Considering the number of courses offered within each course type and within each single event, there are many options for study across single or multiple Methods School participation. Over two consecutive Methods School events, it is possible to attend many courses. It is also possible for you to construct your own training track across non-successive events.  With so many options available it can be difficult to know where to start planning your training at the ECPR Methods School, but the tips below might help!

 

How to think about the most useful training track(s) for you? Practical tips

Many different course sequences could suit your needs, so here are some practical tips:

  • Some courses are typically useful to attend before a given course (i.e. 'upstream' in the sequence) or after a given course (i.e. 'downstream' in the sequence) – see the categories above : it often makes senses to follow an A-B-C-D sequence: for instance first a short course (WA or SA), followed by a research design/fundamentals course (WB or SB), then by a data collection/generation course (WC or SC), then by a foundation or introductory data analysis course (WD0/WD1 or SD0/SD1), and finally by a more advanced data analysis course (WD2, SD2 or SD3). Naturally, based on your prior knowledge and/or practical constraints (funding, etc.), it’s possible to follow only part of such a sequence (for example, A-B, B-C, C-D, D0-D1, D1-D2).
  • Not all courses are offered every year. Some more specialised courses or courses on emerging topics are offered every two years. This is useful to consider, especially if you are able to plan attendance over 2-3 years.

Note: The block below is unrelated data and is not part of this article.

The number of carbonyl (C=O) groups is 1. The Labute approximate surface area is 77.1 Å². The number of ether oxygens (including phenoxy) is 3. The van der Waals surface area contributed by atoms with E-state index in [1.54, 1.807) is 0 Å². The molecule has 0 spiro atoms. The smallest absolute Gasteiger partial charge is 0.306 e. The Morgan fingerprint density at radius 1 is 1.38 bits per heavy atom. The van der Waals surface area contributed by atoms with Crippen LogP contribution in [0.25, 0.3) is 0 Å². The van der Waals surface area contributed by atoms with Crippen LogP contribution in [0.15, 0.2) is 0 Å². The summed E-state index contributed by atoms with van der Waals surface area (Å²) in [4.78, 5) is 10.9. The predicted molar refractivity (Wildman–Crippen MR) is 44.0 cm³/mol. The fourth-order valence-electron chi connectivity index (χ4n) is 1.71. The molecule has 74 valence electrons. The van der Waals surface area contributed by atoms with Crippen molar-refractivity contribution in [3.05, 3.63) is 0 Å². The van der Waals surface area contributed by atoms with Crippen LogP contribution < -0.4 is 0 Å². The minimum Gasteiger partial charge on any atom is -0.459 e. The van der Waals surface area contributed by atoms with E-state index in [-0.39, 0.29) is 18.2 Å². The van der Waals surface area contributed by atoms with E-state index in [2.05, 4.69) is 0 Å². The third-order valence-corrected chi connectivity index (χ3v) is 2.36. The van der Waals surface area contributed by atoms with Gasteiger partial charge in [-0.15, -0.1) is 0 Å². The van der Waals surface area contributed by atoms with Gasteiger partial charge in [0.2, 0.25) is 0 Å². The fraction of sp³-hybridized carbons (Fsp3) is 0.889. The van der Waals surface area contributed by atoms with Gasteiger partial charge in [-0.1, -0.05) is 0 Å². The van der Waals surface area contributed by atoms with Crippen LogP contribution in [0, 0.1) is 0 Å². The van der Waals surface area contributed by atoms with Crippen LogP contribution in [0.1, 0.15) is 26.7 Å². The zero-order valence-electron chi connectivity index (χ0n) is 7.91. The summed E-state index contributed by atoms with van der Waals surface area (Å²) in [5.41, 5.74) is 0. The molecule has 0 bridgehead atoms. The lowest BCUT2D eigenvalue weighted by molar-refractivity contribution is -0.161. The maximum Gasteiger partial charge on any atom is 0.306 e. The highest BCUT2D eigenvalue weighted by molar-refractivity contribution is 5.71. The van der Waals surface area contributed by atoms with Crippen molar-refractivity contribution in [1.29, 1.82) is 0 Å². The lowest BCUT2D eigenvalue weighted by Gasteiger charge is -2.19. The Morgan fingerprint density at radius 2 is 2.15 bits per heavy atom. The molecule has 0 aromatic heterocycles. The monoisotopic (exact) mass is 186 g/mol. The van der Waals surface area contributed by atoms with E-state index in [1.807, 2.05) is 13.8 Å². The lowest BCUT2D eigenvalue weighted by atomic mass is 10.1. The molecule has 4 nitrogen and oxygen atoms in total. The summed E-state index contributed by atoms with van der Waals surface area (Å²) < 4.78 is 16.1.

• It is acceptable to attend only one course at the Methods School, depending on your specific needs. Training tracks simply constitute a range of additional possibilities.
  • If you have already identified a course you want to attend but are unsure which course(s) you should choose next, you might find some hints and recommendations in the detailed course outlines, in particular the ‘prerequisite knowledge’ section and the ‘recommended courses before’ and ‘recommended courses after’ sections. You can also contact the instructors for advice about the right training track to suit your needs. Finally, if still in doubt, you can also contact the Academic Convenors, who will be glad to provide some advice.

 

Notes of caution

  • There are an endless number of course sequences available, depending on how courses fit with each other, your prior research skills, and the specific needs for your project.
  • There are multiple views of what ‘good’ or ‘appropriate’ methods are in the social sciences.
  • There is also a debate on the terms used, such as ‘methodology’, ‘approach’, ‘method’, ‘technique’, ‘data’.
  • There is also a debate on the labels used to name different approaches (‘quantitative’ v/s ‘qualitative’ or ‘variable-oriented’ v/s ‘case-oriented’ ‘mixed’ or ‘multi-method’ designs, etc.).
  • There is also a debate on the extent to which different phases of a research process can be considered separately. For instance: many ‘qualitative’ or ‘interpretivist’ researchers will contend that research design, data generation and data analysis are fully intertwined.
  • Quite a number of courses do not fully ‘fit’ within one of the categories above; they may have a broader focus or cover different stages of the research process. For instance: ‘Quantitative text analysis’ is mostly a data analysis course, but it also covers some data collection/preparation aspects; ‘Comparative research designs’ is mostly a research design course, but it also covers some data collection aspects as well as some (comparative) data analysis aspects; and ‘Advanced multi-method research’ is a research design course that also comprises some elements of data collection and data analysis.

 

"...the good of man must be the objective of the science of politics" - Aristotle